Councilman Mark Gjonaj introduced legislation last week that would hopefully prevent further tragedies like Lesando ‘Junior’ Guzman’s occurring again.
From Friday, November 13, Gjonaj announced a pilot program, titled ‘Junior’s Law,’ which would reimburse small businesses for the cost of purchasing and installing a panic button that would notify the police department in case of emergency.
In June 2018, 15-year-old Lesandro ‘Junior’ Guzman-Feliz was brutally killed outside of a bodega at the corner of East 183rd Street and Bathgate Avenue. He tried to hide in the store, but gang members ran in and dragged him outside.
Leandra Feliz, mother of Lesandro Guzman-Feliz, fully backed the councilman’s measure.
“My son’s murder was a senseless act of violence that should have never happened,” Feliz said. “To me, it is important that all of us do whatever we can to protect innocent people. I believe that this program will help to keep people safe by giving storeowners the ability to call for help during a dangerous situation. I think this could save lives.”
In order for a business to be eligible for the program it must operate seven days a week and 24 hours a day, have a store front entry, employ less than 10 employees and it must be located in a pilot area.
The hope is this makes businesses and communities feel safer.
“First, I want to thank Leandra for being such a tireless advocate for victims,” the councilman remarked. “I believe that Junior’s Law will go a long way in helping to keep members of the community and business owners safe by providing an easily accessible way to alert the authorities that a dangerous situation is in progress. This is especially true for bodegas, which tend to be cash-based businesses that are often open throughout the night with a limited number of employees.”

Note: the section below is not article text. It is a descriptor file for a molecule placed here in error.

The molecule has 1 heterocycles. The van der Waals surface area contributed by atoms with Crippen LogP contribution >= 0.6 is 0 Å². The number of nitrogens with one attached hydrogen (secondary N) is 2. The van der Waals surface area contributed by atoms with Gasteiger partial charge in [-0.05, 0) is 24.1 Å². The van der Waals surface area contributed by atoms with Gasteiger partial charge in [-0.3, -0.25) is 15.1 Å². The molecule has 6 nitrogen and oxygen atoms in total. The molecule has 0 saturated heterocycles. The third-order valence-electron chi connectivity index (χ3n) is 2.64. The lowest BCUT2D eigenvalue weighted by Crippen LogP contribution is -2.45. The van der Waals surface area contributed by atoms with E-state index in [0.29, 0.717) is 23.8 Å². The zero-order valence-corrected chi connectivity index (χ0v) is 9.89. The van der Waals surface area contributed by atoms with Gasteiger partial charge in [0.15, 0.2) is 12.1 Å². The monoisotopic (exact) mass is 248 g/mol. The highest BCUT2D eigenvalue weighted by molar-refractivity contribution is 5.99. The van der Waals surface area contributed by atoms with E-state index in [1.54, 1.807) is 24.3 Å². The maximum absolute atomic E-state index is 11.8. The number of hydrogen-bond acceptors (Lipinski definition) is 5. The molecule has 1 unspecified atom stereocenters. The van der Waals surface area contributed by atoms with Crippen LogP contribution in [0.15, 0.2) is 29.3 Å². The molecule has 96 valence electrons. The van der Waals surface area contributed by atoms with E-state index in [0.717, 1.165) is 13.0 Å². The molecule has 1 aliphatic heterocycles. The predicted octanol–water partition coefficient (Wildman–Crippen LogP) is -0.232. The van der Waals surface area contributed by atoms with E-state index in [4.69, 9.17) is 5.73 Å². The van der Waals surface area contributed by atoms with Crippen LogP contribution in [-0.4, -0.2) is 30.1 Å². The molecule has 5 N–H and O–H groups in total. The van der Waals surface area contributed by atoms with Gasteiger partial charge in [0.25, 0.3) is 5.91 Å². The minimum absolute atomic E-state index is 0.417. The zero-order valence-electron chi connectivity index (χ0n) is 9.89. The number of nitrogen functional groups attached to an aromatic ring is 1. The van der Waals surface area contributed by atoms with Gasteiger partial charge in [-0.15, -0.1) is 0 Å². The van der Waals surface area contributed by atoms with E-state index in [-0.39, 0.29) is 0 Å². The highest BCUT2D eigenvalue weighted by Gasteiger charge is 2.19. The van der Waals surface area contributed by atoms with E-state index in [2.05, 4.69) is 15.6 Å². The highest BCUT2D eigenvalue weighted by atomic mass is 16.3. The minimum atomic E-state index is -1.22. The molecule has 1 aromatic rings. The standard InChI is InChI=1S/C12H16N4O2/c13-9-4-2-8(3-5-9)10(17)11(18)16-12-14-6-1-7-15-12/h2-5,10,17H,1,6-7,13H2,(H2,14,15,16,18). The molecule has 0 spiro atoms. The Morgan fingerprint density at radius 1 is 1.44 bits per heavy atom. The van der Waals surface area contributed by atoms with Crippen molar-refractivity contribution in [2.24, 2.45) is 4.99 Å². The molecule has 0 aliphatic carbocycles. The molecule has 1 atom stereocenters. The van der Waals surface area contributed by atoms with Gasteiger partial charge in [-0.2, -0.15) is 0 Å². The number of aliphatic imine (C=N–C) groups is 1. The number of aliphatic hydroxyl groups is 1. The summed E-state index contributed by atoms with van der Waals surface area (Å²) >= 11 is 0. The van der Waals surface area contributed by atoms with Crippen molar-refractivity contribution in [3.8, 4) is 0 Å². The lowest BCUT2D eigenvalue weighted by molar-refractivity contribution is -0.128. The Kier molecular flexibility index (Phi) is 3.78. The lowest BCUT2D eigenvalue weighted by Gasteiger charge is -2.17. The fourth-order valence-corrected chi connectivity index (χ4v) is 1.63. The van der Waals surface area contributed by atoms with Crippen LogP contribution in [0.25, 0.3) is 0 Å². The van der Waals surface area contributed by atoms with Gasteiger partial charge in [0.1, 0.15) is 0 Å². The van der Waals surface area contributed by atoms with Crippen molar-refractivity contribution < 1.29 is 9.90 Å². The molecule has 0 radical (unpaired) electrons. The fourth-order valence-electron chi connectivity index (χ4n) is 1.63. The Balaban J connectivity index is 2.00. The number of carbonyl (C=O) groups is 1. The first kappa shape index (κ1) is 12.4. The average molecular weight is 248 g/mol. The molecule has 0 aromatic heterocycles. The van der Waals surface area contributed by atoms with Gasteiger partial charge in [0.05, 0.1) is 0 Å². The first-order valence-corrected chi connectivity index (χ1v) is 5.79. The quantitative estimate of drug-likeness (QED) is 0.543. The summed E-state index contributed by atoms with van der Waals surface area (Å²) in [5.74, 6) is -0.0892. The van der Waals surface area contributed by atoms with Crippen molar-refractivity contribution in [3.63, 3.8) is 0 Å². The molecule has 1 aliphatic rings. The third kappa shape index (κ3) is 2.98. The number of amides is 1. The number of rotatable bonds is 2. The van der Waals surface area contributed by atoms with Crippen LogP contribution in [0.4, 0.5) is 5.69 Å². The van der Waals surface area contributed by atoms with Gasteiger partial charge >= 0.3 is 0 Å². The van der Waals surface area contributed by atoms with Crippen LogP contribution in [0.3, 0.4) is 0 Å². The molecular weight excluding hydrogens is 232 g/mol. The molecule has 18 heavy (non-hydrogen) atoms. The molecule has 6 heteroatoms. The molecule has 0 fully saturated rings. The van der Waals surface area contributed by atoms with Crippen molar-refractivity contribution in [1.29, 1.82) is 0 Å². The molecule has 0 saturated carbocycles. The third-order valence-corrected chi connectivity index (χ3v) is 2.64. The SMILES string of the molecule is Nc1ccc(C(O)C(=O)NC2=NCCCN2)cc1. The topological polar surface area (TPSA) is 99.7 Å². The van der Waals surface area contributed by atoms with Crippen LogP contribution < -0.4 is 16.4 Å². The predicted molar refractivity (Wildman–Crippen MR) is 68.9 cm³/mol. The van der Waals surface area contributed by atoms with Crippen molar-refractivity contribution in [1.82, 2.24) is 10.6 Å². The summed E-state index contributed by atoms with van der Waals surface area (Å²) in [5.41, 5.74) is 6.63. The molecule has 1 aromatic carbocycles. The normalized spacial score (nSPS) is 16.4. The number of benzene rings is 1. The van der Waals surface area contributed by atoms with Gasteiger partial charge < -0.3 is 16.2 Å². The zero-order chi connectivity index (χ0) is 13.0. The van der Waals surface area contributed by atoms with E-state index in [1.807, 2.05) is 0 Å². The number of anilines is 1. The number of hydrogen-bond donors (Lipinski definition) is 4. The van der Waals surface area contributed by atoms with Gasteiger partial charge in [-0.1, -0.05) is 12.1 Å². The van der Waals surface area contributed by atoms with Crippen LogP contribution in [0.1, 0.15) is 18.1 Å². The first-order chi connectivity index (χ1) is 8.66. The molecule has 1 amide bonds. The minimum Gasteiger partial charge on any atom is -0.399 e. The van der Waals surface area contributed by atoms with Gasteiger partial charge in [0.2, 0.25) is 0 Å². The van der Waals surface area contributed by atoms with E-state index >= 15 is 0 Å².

Fernando Mateo, spokesman for the United Bodegas of America, said the bill would be a step in the right direction, but more is needed.
According to Mateo, bodegas and small businesses should have a button under the counter that locks the doors automatically if the employee feels there is a dangerous situation and there should be surveillance cameras outside.
He noted that small businesses and bodegas are often overlooked when it comes to safety. If they were funded or treated like Facebook, Amazon or big companies, things would be vastly different, he said.
“We definitely support it (the bill),” Mateo told the Bronx Times. “Small business owners in the city, most of the time they pay with their lives. It’s a nice gesture from the city and the councilman.”
Since Junior’s killing, United Bodegas of America implemented safe bodegas with the NYPD.
It is a multi-step program that would equip bodegas with panic buttons, shatterproof glass and other measures that could prevent an attack from continuing and essentially save an innocent life.
Each installation costs between $3,000 and $4,000.
One feature that the Safe Haven Bodega Program offers is that it gives the NYPD the ability to monitor its security cameras in real time.